You could tell me a lot of stories of famous pastors who have failed. Let me tell you about the faithfulness of a man you’ve never heard of.
I first saw E. G. Von Trutzschler from afar in the fall of 1971. I was a young man of 16 years, and my life in San Diego was all about surfing. One day while driving to the beach with three other guys whose lives were equally about surfing, I offered my best friend a hit on the joint I had lit up. He picked that time to tell me, “I don’t do that anymore. I became a Christian.”
I was stunned. But I couldn’t deny the difference I was seeing in him, and he began to relentlessly invite me to hear the Christian guy who was responsible for his changed life.
A few weeks later, I walked into a cavernous room where about 750 other high school kids were sitting. To say it was awkward doesn’t come close. The “praise band” (a new term to me) did their thing and then sat down. I waited for the guy to stand a give his speech.
I was massively disappointed when my friend pointed to the man walking to the front and whispered to me, “That’s the guy.” Von, as we called him, was physically unimpressive, wearing thick glasses, and old (at least 40). There was nothing cool about him. I told myself he must really be funny, have great connection abilities—something—because his look wasn’t winning any points!
And then he opened his Bible, read a few verses, and started preaching God’s Word with a power and authority that made you sit still and listen. I heard of a God who punishes sin, sends people to hell, and doesn’t back off from his righteous demands. Von talked that way for about 15 minutes. Then he turned his biblical guns on the young men sitting there. (Von’s ability to draw young men was unique—well over half that group was male.)
I’d never had anyone talk to me like that. Von didn’t seem to care that he was obviously turning off a lot of people. The courage he showed was winsome to a kid who had too many adults pandering to him.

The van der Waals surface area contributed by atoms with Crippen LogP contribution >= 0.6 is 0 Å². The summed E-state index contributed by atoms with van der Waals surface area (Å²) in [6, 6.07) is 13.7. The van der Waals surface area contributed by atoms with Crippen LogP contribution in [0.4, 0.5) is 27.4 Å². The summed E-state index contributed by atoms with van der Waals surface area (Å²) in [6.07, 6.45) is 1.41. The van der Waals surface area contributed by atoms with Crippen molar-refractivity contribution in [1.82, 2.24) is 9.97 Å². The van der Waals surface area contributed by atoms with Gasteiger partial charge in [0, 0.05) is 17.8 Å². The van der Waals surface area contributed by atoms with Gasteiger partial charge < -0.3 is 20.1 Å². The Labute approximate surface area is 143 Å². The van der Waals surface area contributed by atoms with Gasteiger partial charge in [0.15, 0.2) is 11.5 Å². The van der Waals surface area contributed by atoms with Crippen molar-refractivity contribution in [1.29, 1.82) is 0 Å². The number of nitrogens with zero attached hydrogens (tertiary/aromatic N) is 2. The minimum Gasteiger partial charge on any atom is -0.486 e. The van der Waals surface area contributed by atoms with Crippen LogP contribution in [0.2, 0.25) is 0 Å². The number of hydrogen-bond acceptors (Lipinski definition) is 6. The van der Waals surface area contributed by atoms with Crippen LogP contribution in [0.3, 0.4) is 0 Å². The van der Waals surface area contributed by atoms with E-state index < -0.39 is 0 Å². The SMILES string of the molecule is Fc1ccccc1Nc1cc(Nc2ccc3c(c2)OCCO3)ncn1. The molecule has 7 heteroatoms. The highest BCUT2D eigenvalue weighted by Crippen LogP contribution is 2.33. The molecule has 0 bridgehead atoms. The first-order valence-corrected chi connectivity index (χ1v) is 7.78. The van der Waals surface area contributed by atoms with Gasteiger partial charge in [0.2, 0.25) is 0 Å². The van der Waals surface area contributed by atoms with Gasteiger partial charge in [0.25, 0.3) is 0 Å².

I decided that I’d come back and listen to him again, and I did. For more than six months, I came back every Wednesday night. Most of the time, Von didn’t share what I came to know as the gospel. But when he did share that message, it always went something like this:
What Christ did on that cross—there’s nothing you can do to add to it. You can’t work for it, earn it, or merit it. All you can do is fall on your knees, say “Thank you, God,” and accept it as the gift that it is. But you do need to understand that once you accept that gift, your life is over. You have no future, you have no rights. It’s all about him from that moment on, so think it through.
Once you accept that gift, your life is over. You have no future, you have no rights. It’s all about God from that moment on.
I loved and desired the first part of that message. Forgiveness—oh, how I needed it, and still do! But the second part—“Your life is over; it’s all about him.” That’s what kept me from accepting it during those six months. Until the Spirit of God wore me down and drew my heart to want Christ more than I wanted my reputation in school.
Von’s faithfulness in ministering for decades in an average church of about 300 to 400 people became legendary. For a season, the high school youth group grew to nearly 1,000 on Wednesday nights. And then, as the height of the Jesus movement faded, it lessened somewhat. But with Von it was never about the numbers.